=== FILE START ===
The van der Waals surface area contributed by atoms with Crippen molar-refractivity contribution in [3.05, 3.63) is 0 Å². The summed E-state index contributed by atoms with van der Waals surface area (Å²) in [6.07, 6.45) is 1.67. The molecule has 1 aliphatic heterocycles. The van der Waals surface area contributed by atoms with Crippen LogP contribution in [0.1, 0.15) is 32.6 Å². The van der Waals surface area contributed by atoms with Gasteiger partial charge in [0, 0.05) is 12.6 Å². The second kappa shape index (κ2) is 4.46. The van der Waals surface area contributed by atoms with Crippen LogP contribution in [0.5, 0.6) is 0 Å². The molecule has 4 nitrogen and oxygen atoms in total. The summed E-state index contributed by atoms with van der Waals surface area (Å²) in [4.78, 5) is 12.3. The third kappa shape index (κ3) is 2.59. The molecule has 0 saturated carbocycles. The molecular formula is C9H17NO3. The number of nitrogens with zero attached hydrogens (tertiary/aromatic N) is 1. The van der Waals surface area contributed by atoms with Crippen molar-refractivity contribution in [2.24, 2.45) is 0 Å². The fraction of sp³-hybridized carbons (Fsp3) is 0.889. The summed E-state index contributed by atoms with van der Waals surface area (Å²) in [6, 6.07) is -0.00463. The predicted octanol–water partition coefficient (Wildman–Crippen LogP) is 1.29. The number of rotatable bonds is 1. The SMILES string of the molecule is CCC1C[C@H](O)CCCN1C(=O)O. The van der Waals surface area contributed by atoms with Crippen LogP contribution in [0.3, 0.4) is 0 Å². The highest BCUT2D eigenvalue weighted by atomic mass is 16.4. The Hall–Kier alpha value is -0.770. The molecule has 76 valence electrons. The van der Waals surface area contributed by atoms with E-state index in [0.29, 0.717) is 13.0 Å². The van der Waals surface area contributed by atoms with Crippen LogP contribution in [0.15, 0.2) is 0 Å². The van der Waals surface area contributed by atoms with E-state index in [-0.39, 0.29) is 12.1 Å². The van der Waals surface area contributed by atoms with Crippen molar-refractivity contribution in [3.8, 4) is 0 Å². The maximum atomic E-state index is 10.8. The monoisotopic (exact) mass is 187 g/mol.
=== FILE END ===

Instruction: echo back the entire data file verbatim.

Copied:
The van der Waals surface area contributed by atoms with Crippen molar-refractivity contribution in [3.05, 3.63) is 0 Å². The summed E-state index contributed by atoms with van der Waals surface area (Å²) in [6.07, 6.45) is 1.67. The molecule has 1 aliphatic heterocycles. The van der Waals surface area contributed by atoms with Crippen LogP contribution in [0.1, 0.15) is 32.6 Å². The van der Waals surface area contributed by atoms with Gasteiger partial charge in [0, 0.05) is 12.6 Å². The second kappa shape index (κ2) is 4.46. The van der Waals surface area contributed by atoms with Crippen LogP contribution in [0.5, 0.6) is 0 Å². The molecule has 4 nitrogen and oxygen atoms in total. The summed E-state index contributed by atoms with van der Waals surface area (Å²) in [4.78, 5) is 12.3. The third kappa shape index (κ3) is 2.59. The molecule has 0 saturated carbocycles. The molecular formula is C9H17NO3. The number of nitrogens with zero attached hydrogens (tertiary/aromatic N) is 1. The van der Waals surface area contributed by atoms with Crippen molar-refractivity contribution in [2.24, 2.45) is 0 Å². The fraction of sp³-hybridized carbons (Fsp3) is 0.889. The summed E-state index contributed by atoms with van der Waals surface area (Å²) in [6, 6.07) is -0.00463. The predicted octanol–water partition coefficient (Wildman–Crippen LogP) is 1.29. The number of rotatable bonds is 1. The SMILES string of the molecule is CCC1C[C@H](O)CCCN1C(=O)O. The van der Waals surface area contributed by atoms with Crippen LogP contribution in [0.3, 0.4) is 0 Å². The highest BCUT2D eigenvalue weighted by atomic mass is 16.4. The Hall–Kier alpha value is -0.770. The molecule has 76 valence electrons. The van der Waals surface area contributed by atoms with E-state index in [0.29, 0.717) is 13.0 Å². The van der Waals surface area contributed by atoms with Crippen LogP contribution in [0.15, 0.2) is 0 Å². The van der Waals surface area contributed by atoms with E-state index in [-0.39, 0.29) is 12.1 Å². The van der Waals surface area contributed by atoms with Crippen molar-refractivity contribution in [3.8, 4) is 0 Å². The maximum atomic E-state index is 10.8. The monoisotopic (exact) mass is 187 g/mol.